Can the volunteer White Hats of hacking protect the world's most popular social networking site from the Black Hats?
Ryan McGeehan, head of Facebook's security response team, apparently thinks so. In a post on the questions-and-answers site Quora last month, McGeehan wrote: "Facebook Security's bug bounty program ( launched last July) has been hugely successful so far and we've gotten great feedback from our active researchers."
He continues: "To date, we've paid out over $300,000 to 131 researchers (in 27 countries) and have one researcher coming on board as an intern this summer."
Facebook typically pays its rewards with "White Hat" debit cards. The researcher hired to work as an intern is Brown University junior Neal Poole, who as of last December had reported about a dozen vulnerabilities to Facebook, reports Brian Krebs of the blog KrebsonSecurity.
Paying bounties for bugs is not a new idea. Google launched its own program in February 2011, and announced this past February that it had paid $410,000 to friendly hackers.
[See Bill Brenner in Salted Hash: Why Boba Fett would work for Google]
Robert O'Harrow Jr. noted in a Washington Post story on zero-day attacks last week that the security firm TippingPoint began offering bounties to hacker researchers in 2005, calling it the Zero Day Initiative.
"Since then, more than 1,600 researchers have been paid for reporting almost 5,000 zero-days," O'Harrow wrote. "Starting at hundreds of dollars, the bounties soar into the tens of thousands. A hacker in Shanghai named Wu Shi has earned close to $300,000 for reporting more than 100 flaws in web browsers."
And Andy Greenberg, writing in Forbes last week, said Google has increased its maximum bounty for reporting a single bug in its web services to $20,000, more than five times its previous maximum of $3,133.70.
But is even $300,000 enough to keep promising hackers from the dark side in the long term? That apparently remains to be seen. Thousands of hackers working for mostly modest bounties to prevent cybercrime on popular sites suggest that it is.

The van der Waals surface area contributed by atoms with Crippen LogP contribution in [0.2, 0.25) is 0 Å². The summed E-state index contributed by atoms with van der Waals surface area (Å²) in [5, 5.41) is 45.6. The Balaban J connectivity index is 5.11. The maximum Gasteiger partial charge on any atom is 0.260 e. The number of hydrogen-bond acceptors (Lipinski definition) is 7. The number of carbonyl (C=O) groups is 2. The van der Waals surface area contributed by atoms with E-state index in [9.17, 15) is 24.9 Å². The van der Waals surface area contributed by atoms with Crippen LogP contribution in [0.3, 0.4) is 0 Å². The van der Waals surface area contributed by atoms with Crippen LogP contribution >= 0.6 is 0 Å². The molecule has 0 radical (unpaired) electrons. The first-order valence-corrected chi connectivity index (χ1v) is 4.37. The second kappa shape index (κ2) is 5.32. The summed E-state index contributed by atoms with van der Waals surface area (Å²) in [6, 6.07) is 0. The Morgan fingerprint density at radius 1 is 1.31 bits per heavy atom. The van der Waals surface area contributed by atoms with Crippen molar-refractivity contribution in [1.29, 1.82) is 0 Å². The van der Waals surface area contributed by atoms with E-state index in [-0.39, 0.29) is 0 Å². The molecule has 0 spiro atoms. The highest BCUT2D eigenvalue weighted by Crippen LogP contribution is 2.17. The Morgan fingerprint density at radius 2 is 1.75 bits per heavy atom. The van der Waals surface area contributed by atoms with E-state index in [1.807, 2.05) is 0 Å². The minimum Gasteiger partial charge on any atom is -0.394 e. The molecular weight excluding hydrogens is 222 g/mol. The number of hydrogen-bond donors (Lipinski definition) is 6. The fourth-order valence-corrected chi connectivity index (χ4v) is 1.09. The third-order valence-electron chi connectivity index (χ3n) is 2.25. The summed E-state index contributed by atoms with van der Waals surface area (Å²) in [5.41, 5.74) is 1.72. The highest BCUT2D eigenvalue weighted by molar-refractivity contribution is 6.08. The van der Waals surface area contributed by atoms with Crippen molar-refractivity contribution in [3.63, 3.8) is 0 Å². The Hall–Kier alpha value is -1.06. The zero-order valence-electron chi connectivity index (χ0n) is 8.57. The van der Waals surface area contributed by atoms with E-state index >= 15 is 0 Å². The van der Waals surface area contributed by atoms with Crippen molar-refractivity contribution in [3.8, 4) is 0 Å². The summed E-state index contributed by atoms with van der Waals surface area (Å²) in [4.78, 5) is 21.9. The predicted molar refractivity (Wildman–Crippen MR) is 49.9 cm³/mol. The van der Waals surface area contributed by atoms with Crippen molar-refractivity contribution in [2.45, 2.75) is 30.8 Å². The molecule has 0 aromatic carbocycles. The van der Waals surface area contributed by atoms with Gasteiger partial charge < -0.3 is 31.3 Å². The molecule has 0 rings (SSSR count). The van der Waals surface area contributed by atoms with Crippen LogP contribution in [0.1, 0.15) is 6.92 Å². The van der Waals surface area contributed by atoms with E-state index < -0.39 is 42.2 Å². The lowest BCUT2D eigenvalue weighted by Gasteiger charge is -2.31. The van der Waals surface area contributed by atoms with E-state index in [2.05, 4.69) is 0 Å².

In the world of international hacking and mega-companies like Facebook, however, the bounties look like small change. Even if Facebook is only worth a quarter of the $104 billion estimated at its IPO, $300,000 doesn't even amount to a rounding error.
"Facebook's and Google's rewards for vulnerability information likely can't compete with a more lucrative black market for bugs intended for actual offensive hacking rather than defensive fixes," Greenberg wrote. "Both the French firm Vupen and an exploit broker who goes by the handle The Grugq (said) Google's rewards pale in comparison to the prices governments pay for the same information with the intention of spying on users' machines."
McGeehan does not appear to be worried. "Historically, bad guys have always been known to backstab each other," he wrote. "They frequently discover each others' bugs and secretly disclose them to us for a bounty. Even worse, they'll 'sell' a bug on a black market, then turn around and disclose it to us to double dip on both the bug and the bounty. When the buyer complains about the bug being fixed, the seller will feign ignorance and claim that FB found and closed the bug independently."
"Turning the blackhat marketplace sideways has been a personal joy for me since we launched our program," McGeehan wrote.
Robert Siciliano, CEO of IDTheftSecurity.com, said while there are risks to such programs -- the possibility of "[prompting] a bidding war between the companies themselves and criminals" -- he believes it has value.
"This seems to be part of a layered approach," he said. "These companies could employee full-time pen testers, and probably do, but there is so much talent out there that this crowd source [method] is both cost effective and a means to an end."
Siciliano also has faith in the goodness of human nature. "Inherently people are good," he said. "Otherwise we wouldn't have civility at any level. People want to help."
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